Laura Kuenssberg: Not so long ago Greece was groaning under enormous debt and trying to cope with many, many thousands of people arriving on its shores. But the man often credited with turning around its economy, who was rewarded with a thumping majority in the summer elections, is Prime Minister Kyriakos Mitsotakis, who I’m delighted to say is with us this morning. Welcome to the programme.
Kyriakos Mitsotakis: Good morning. Thanks for having me.
Laura Kuenssberg: It’s a very great pleasure. Now, like the UK, Greece has had to grapple with migrants arriving on its shores. But you have really cut the numbers. And not so long ago, Suella Braverman, who was the Home Secretary until recently, visited Samos in the Aegean Sea, and she said she felt the UK had a lot to learn from Greece. So do you think there are things we have to learn from you?
Kyriakos Mitsotakis: Well, we’ve implemented the tough but fair migration policy, which starts with a fundamental premise: that you need to limit the number of boats leaving the Turkish shore. And we’ve been able to do that rather successfully. Granted our geography is very different to yours, so maybe some analogies may not be that relevant. But we’ve been able to significantly reduce the number of people arriving on the Greek islands, which, of course, is a big relief for our island population. And we’ve also been very successful in processing asylum applications relatively quickly.
So I’d say, overall, we’ve changed the narrative of migration. And we’ve also convinced Europe that you cannot manage the migration problem unless you place particular emphasis on what we call the “external dimension” of migration, which is essentially protecting our common borders.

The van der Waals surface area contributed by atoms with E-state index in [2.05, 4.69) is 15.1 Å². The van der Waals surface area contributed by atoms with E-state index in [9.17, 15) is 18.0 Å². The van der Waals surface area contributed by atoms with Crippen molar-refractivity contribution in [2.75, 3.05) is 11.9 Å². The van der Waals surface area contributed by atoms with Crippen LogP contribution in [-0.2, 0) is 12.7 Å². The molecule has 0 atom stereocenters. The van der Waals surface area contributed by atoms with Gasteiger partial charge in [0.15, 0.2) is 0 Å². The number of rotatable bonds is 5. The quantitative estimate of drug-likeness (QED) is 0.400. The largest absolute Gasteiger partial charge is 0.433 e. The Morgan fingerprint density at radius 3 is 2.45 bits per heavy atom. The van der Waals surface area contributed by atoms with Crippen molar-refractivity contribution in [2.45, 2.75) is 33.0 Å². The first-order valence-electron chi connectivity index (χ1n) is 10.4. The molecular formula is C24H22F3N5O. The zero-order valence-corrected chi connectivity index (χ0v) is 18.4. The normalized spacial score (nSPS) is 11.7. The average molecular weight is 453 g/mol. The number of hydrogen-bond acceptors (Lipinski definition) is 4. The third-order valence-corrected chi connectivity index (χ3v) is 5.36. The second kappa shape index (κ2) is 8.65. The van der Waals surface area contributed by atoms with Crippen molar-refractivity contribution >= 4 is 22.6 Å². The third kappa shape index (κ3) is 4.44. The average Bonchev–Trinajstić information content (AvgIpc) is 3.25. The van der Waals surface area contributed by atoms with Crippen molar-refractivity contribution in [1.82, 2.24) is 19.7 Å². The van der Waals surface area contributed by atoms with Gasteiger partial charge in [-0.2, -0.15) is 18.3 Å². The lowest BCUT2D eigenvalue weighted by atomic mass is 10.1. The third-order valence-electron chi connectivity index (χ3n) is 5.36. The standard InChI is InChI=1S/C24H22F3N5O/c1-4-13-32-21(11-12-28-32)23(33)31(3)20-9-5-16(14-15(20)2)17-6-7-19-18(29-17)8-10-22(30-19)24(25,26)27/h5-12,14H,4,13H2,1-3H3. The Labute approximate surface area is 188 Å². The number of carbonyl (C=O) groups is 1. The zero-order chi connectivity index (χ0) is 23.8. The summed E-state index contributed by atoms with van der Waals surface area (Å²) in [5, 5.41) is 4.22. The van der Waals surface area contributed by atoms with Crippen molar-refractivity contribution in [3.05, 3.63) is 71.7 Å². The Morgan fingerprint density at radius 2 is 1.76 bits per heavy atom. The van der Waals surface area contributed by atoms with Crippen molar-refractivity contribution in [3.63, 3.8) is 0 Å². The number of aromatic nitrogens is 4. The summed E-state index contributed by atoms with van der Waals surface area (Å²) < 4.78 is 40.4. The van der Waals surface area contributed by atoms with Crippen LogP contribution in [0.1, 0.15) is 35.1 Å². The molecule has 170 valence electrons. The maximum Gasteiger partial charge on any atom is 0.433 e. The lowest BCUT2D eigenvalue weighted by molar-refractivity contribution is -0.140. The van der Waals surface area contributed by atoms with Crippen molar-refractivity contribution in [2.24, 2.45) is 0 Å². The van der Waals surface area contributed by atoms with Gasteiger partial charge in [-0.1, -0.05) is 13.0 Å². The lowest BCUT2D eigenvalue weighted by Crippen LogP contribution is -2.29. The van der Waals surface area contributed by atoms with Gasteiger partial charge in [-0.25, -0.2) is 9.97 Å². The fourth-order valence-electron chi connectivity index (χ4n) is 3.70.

Laura Kuenssberg: And if you look at the numbers, I mean, they are astonishing. In 2015, you had more than 800,000 people arriving. The latest figures are now down to 35,000 so far this year. But part of the way that you handled it was an EU-wide deal with Turkey. Now the UK has struggled to get a returns deal with France; and outside the EU that might be quite tricky. But do you think it’s realistic that the EU would actually try to help the UK with this?
Kyriakos Mitsotakis: Well, look, in our case, we want to work with Turkey. Turkey is a country of transit, and we do so both bilaterally, but also within the context of the European Union. It seems to me that you have a different type of a problem. When I was looking at the numbers, a significant number of the people who arrive in the UK arrive through legal pathways. What we’re saying in Europe is that you need to contain the problem of irregular arrivals while at the same time offering legal pathways to migration.
If you look at the Greek economy, for example, we’re looking for more agricultural workers. The economy is growing. Unemployment is under 10% for the first time in many, many years. So, we need to balance protecting our borders with offering legal pathways to migration and, of course, returning those who are not granted asylum to their countries of origin. This has proven to be very tricky, not just for the UK, it’s also proven to be very tricky for Europe because we need to cooperate with these countries and they’re not always particularly forthcoming.